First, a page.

Rolling for Initiative is a weekly column by Scott Thorne, PhD, owner of Castle Perilous Games & Books in Carbondale, Illinois and instructor in marketing at Southeast Missouri State University. This week, Thorne analyzes how four different TCG companies approached recent prereleases in the COVID-19 era, and what could be improved from a retailer perspective.

The prereleases for Kaldheim and Blazing Vortex took place this past weekend, and there were a few interesting notes on how the two companies each approached of their prereleases. In fact, I saw a significant difference between the way WotC approached their pre-release event and the way every other TCG company in the industry handles their events. Let's start out with how WotC handled their Kaldheim release (see "Wizards of the Coast Releases Product Line Deets for 'Magic: The Gathering' 'Kaldheim'").

Wizards has sent out numerous emails over the past few months discussing Kaldheim, its prerelease, the cards in the set, associated products, and tips for running a better prerelease. We received access to digital materials to promote the set about a month or better ago. Also, we received an in-store poster that is so eye-catching we have customers wanting to buy it as soon as we hung it up, a box of promotional cards and packs to use as incentives to increase purchases, pre-built pre-release kits, and additional boxes of boosters to sell during the week before the actual launch.

Compare this to the promotion we saw for the release of the new Yu-Gi-Oh! set from Konami, Blazing Vortex (see "'Yu-Gi-Oh! TCG' Dives Into a 'Blazing Vortex' of 'Armed Dragons'"). After the initial solicitation to order the Premier Event kit and boxes of boosters for the Premier Event, the store received no more emails from Konami promoting the set, no links to digital promotional assets, no physical  posters to put up in advance  the store, and the promotional kit with the in-store display banner, promotional cards, and playmats for the event didn’t arrive  until two days before. We posted pictures of the playmat and cards to our social media account, but two days advance notice is very little time with which to work. This is something I've commented on a number of times over the years (see "Rolling for Initiative--Of Pre-releases and Paints").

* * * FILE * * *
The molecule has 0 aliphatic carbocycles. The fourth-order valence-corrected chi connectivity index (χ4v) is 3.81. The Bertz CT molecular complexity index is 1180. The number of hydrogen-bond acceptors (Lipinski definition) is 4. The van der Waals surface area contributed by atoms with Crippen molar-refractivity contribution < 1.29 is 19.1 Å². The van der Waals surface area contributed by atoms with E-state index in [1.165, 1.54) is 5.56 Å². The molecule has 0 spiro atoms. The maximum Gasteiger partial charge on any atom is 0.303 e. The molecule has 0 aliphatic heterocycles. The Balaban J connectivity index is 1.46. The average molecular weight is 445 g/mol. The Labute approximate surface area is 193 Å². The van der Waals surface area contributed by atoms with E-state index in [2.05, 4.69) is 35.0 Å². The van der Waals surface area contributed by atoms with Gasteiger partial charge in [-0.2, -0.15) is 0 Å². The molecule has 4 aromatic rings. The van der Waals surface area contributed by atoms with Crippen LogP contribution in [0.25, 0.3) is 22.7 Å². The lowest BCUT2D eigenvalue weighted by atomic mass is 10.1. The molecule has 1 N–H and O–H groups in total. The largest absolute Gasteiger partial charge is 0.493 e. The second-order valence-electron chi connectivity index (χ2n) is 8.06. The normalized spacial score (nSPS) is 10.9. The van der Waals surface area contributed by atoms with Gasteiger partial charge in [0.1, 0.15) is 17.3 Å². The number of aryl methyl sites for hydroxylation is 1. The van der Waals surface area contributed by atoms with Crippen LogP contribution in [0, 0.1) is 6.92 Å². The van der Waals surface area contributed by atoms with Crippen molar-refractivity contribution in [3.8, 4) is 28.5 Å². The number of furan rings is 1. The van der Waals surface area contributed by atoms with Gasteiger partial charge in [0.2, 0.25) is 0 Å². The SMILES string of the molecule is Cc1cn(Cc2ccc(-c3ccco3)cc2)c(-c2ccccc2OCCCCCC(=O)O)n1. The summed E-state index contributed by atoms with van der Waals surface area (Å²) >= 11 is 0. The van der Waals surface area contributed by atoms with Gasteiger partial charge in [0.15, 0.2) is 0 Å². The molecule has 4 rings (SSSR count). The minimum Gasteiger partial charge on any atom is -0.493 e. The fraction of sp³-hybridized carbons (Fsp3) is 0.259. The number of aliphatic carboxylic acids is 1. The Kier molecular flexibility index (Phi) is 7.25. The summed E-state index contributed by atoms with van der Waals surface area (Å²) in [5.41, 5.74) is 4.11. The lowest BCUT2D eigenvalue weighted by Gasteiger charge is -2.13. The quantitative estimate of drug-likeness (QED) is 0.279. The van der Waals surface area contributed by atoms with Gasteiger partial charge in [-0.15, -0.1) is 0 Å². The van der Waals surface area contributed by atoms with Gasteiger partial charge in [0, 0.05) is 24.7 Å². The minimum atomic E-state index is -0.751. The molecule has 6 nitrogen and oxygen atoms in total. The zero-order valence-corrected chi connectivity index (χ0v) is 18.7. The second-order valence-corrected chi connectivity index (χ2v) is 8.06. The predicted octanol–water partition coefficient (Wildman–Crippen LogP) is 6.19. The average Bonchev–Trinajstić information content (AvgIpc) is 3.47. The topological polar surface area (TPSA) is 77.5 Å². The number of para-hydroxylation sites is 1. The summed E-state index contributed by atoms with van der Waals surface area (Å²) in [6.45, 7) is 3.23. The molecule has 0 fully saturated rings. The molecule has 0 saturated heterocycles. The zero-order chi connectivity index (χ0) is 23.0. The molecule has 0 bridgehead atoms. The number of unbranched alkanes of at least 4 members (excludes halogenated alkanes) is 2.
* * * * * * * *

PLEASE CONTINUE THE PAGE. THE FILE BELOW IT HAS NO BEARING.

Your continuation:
Meanwhile The Pokemon Company has a special set, Shining Fates releasing  on February 19 (see " Pokemon Company International Reveals 'Shining Fates'"). This is a set that we have only heard about through our distributors, with no communication from The Pokemon Company about the set. The company solicited the  prerelease for the next regular expansion set Sword and Shield Battle Styles last fall but since then, nothing. Again, as with Yu-Gi-Oh!, emailing information to stores in advance with digital marketing materials and in-store promotional materials would really help stores in promoting their prereleases.

Force of Will, the last of the companies for which we host prereleases, does not even send out email notifications for their new releases. We have carried the game for several years now, and each prerelease works the same. Our distributor contacts us, we put an order in for a prerelease kit, it arrives, we host it for the same regular group of players, and repeat with the next one. No contact from the company, no notice of digital assets, no advance receipt of physical promotional materials, no attempt by the company to generate excitement or growth for the game. The Mage Stone War-Zero releases this month and FoW has sent out zero emails or any other form of communication about it.

So, kudos to WotC for their prerelease marketing and I wish a lot more TCG companies would follow their lead.

The opinions expressed in this column are solely those of the writer, and do not necessarily reflect the views of the editorial staff of